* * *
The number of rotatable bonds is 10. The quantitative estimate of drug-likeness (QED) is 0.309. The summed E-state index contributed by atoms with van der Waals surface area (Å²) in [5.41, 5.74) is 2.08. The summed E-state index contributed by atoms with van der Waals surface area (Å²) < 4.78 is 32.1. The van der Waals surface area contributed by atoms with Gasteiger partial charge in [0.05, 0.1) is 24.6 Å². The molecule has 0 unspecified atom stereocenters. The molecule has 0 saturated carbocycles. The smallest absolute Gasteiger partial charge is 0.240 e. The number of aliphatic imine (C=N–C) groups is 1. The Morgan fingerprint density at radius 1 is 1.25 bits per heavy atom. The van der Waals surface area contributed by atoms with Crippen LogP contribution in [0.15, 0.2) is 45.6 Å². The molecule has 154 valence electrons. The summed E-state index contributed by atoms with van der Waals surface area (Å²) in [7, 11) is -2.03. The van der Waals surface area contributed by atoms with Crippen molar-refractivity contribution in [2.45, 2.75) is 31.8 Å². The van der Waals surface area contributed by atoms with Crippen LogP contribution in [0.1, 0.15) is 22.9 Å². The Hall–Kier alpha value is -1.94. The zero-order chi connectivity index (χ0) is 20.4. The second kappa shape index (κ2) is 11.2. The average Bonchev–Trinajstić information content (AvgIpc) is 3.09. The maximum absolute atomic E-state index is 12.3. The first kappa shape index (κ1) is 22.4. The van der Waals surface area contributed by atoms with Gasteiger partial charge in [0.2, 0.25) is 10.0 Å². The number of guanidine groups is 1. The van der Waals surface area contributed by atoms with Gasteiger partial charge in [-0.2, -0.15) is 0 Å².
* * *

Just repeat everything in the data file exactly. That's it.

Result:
The number of rotatable bonds is 10. The quantitative estimate of drug-likeness (QED) is 0.309. The summed E-state index contributed by atoms with van der Waals surface area (Å²) in [5.41, 5.74) is 2.08. The summed E-state index contributed by atoms with van der Waals surface area (Å²) < 4.78 is 32.1. The van der Waals surface area contributed by atoms with Gasteiger partial charge in [0.05, 0.1) is 24.6 Å². The molecule has 0 unspecified atom stereocenters. The molecule has 0 saturated carbocycles. The smallest absolute Gasteiger partial charge is 0.240 e. The number of aliphatic imine (C=N–C) groups is 1. The Morgan fingerprint density at radius 1 is 1.25 bits per heavy atom. The van der Waals surface area contributed by atoms with Crippen LogP contribution in [0.15, 0.2) is 45.6 Å². The molecule has 154 valence electrons. The summed E-state index contributed by atoms with van der Waals surface area (Å²) in [7, 11) is -2.03. The van der Waals surface area contributed by atoms with Crippen molar-refractivity contribution in [2.45, 2.75) is 31.8 Å². The van der Waals surface area contributed by atoms with Crippen LogP contribution in [0.1, 0.15) is 22.9 Å². The Hall–Kier alpha value is -1.94. The zero-order chi connectivity index (χ0) is 20.4. The second kappa shape index (κ2) is 11.2. The average Bonchev–Trinajstić information content (AvgIpc) is 3.09. The maximum absolute atomic E-state index is 12.3. The first kappa shape index (κ1) is 22.4. The van der Waals surface area contributed by atoms with Gasteiger partial charge in [0.2, 0.25) is 10.0 Å². The number of guanidine groups is 1. The van der Waals surface area contributed by atoms with Gasteiger partial charge in [-0.2, -0.15) is 0 Å².